Coyotes beat hunter to big buck shot from duck blind

Ryan Foster and his 16-point Bossier Parish buck.
Ryan Foster and his 16-point Bossier Parish buck.

An unfortunate decision to second-guess a blood trailing dog resulted in Ryan Foster, a 30-year-old oil field worker from Benton, being unable to recover his 16-point buck until three days later. He was able to salvage the head and rack but coyotes had reduced the carcass to a skeleton.

Hunting on a private tract in Bossier Parish, Foster has had the buck he was after on trail cameras since August.

“I work 24 hour shifts in the oil field which means I’m off work every other day,” Foster said. “I hunt this buck on all of my off days.”

Using cameras set up in various locations, Foster meticulously patterned this buck to find out where he was bedded down and when he came out.

“After getting night time photos of the buck, I noticed that he was showing up earlier and earlier. For example,” Foster said, “I had one photo of him coming out at 5:00. Then things went down hill as he simply disappeared for two weeks. I assumed maybe he’d moved onto a neighbor’s property that joined the tract I hunted but in talking with the neighbor, he hadn’t seen the buck either. I was afraid maybe he had ventured away and gotten shot, so I started looking for another buck to hunt.”

Foster’s duck blind

Foster switched his focus to a wide-racked 8-point and decided his big buck had vanished and began concentrating on the big 8.

“I was really surprised after assuming my big buck was gone that he showed up on camera in company with the big 8-point,” Foster said. “He had shown up some 400 yards from where I had been seeing him and this time, he was in my ‘duck hole,’ a spot where I duck hunt but at the time was dry.”

The duck hole was adjacent to a thick area where Foster felt confident the buck was bedding down. He put one of his cameras on the area, threw out some corn and the first day, he had a photo of the big buck during daylight.

“My dad and I took turns hunting the buck and he’d hunt while I was at work,” Foster said. “I texted dad one morning to see if he was going. The temperature was 70 degrees and dad decided against it. I got off work that morning, checked my camera and saw that he had come out in broad daylight. I texted dad and told him he’d messed up.”

Deciding the best place to set up to ambush the buck was from his duck blind, every day when he was off work, Foster crawled into his blind to see if the buck would appear.

Taking the shot

“On the afternoon of Oct. 26, I was sitting in the duck blind with my 35 Whelan when a 4-point buck and a doe stepped out. While I was watching them, I looked to my right and there stood the big buck,” he continued.

The buck was standing broadside but half his body was concealed by tall grass. Gauging where he thought the vitals were, Foster squeezed off a shot and the buck dropped down and then bolted.

“I walked down to where the buck was standing and found some dark blood so I called my buddy to come help me look for the deer,” Foster said. “We tracked him for 95 yards where the last blood was found. I called a friend with a blood trailing dog to come help. The dog he had used for several years had died so he brought his 7 month old dog he is training.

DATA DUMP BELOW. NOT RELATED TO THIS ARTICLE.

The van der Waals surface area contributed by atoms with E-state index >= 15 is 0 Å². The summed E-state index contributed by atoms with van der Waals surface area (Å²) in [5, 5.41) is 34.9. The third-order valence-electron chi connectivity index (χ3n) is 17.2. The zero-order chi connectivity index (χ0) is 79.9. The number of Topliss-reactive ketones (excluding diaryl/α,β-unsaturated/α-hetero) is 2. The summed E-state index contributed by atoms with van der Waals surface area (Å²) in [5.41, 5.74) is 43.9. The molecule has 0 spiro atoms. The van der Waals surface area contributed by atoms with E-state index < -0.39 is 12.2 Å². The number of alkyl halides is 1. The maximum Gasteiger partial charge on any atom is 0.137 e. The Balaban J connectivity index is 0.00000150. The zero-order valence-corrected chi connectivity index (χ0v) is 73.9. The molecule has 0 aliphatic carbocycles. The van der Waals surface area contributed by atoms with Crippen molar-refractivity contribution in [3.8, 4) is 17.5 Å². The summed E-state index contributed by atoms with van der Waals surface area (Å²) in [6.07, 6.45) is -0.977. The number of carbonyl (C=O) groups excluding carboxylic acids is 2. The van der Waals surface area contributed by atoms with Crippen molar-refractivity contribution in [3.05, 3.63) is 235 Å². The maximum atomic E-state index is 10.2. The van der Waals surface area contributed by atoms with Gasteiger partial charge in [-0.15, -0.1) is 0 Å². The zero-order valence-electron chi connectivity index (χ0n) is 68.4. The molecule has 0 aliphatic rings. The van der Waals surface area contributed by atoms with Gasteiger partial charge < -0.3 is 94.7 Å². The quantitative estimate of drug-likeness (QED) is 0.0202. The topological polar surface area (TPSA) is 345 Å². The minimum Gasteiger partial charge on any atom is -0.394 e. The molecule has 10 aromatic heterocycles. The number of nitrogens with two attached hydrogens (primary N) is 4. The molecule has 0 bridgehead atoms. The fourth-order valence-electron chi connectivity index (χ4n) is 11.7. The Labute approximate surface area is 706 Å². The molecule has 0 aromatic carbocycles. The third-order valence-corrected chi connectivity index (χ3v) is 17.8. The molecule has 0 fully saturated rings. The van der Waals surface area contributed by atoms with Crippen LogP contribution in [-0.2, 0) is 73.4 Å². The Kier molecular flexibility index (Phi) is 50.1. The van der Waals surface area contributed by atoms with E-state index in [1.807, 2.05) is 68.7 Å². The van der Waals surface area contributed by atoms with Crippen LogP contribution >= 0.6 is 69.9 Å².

“Since the deer was shot on his left side, some in the group suggested that the deer was more likely to run to his left. The pup picked up the trail and started moving to the right but after awhile, they called him back and started looking to the left.”

After searching without results until around midnight, the hunt was suspended for the night. Rain was forecast for later that night and the next day and Foster had to work the next morning. He secured permission from his boss to have a substitute work for him so he could continue his search, but his search the following day was fruitless.

The hunt continues

The third day after shooting the buck, Foster decided to get on his Ranger and ride the perimeter between his property and some fields to see what he might find.

“I drove right to him, or what was left of him,” Foster lamented. “Coyotes had completely stripped the carcass and all I found was the head and rack and a pile of bones.”

This is what was left of Foster’s deer when he found it 3 days later. Coyotes enjoyed a fine meal for sure!

The buck sported a rack of 16 points with an 18-inch inside spread with 24-inch main beams and 5 ½-inch bases. The buck, judged to be 4 ½ years old, was scored at 154 inches.

“When we called the dog off after he went to the right,” he said, “he was within 30 yards of where I found the buck. We should have trusted the dog that night.”

About Glynn Harris 477 Articles
Glynn Harris is a long-time outdoor writer from Ruston. He writes weekly outdoor columns for several north Louisiana newspapers, has magazine credits in a number of state and national magazines and broadcasts four outdoor radio broadcasts each week. He has won more than 50 writing and broadcasting awards during his 47 year career.

1 Comment

  1. I can feel his pain. Almost 20 years ago I shot my best ever buck at Atchafalaya Delta WMA with a bow. It was an 11 point buck that we estimated was close to 200 lbs. I shot him right before dark and lost the blood trail far up in the myrtles of the Delta. The next morning a buddy of mine and I, went back in and were able to find the buck. Coyotes had completely chewed off an entire leg and hind quarter. I brought the head in to salvage the rack. A bittersweet moment for sure. My advice to Ryan is, don’t kick yourself for this one. Instead enjoy the moment that you were blessed to get such a nice buck. It will be a lifetime memory.

Leave a Reply